Implied vs. realized
Market participants frequently encounter the concepts of implied and realized volatility but often don’t appreciate the difference between the two. Understanding what each describes is critical to fully appreciating a strategy that relies on their comparison.
Implied volatility is a number derived from the Black-Scholes options pricing model. Here’s how it works. The model assumes that a number of factors play a role in determining an option’s price. These include inputs such as the risk-free interest rate, time until expiration, the strike price, the price of the underlying, etc. One of the inputs is volatility. To generate an implied volatility number, we simply solve for volatility instead of the option price, using the current market price of the option as a model input.
Realized volatility, on the other hand, is a measure of volatility actually observed in the marketplace. Realized volatility most often is represented by the standard deviation of price changes over a set period of time. It is a direct statistical calculation using recent changes in the price of a stock index.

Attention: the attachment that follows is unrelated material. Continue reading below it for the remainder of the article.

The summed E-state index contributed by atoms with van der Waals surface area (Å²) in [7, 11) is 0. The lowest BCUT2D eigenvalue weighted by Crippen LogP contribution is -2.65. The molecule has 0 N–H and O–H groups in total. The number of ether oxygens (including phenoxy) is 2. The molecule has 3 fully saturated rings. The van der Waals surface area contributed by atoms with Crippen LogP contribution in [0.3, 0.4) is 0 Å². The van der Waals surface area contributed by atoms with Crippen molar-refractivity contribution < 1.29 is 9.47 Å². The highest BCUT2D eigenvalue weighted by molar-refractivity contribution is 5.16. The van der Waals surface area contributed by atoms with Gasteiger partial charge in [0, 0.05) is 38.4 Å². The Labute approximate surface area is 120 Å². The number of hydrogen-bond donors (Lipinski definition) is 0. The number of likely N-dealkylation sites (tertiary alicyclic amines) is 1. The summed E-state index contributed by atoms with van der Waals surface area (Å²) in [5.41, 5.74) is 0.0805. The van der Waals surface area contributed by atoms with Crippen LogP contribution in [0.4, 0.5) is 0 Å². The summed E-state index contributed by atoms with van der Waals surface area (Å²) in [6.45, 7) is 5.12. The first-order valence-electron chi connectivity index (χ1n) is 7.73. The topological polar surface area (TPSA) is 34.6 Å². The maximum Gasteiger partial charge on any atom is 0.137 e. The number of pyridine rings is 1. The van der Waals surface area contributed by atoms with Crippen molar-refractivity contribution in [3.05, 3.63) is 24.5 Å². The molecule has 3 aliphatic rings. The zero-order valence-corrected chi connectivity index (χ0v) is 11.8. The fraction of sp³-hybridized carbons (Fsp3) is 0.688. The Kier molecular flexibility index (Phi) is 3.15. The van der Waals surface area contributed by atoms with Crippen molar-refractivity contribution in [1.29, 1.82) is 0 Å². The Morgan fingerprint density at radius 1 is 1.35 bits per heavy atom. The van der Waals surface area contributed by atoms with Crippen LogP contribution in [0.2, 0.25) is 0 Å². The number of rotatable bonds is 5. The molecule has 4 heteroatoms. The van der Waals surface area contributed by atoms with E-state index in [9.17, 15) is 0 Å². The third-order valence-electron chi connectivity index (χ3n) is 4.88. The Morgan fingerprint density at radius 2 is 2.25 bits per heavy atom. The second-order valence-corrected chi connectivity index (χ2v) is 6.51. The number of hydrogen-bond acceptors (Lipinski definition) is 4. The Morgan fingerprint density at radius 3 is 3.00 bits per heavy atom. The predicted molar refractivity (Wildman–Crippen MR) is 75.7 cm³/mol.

Although these two measures of volatility are quite related, they do diverge and their relative value to each other is not constant. These deviations often signal trading or investing opportunities in the underlying market.
Marco Erling works as portfolio manager and quantitative analyst for structured products with HSBC Global Asset Management. He studied mathematics at the University of Dortmund in Germany and earned an MBA from ESADE Business School in Barcelona. He is a CFA Charter holder and a Certified FRM holder. Email him at firstname.lastname@example.org.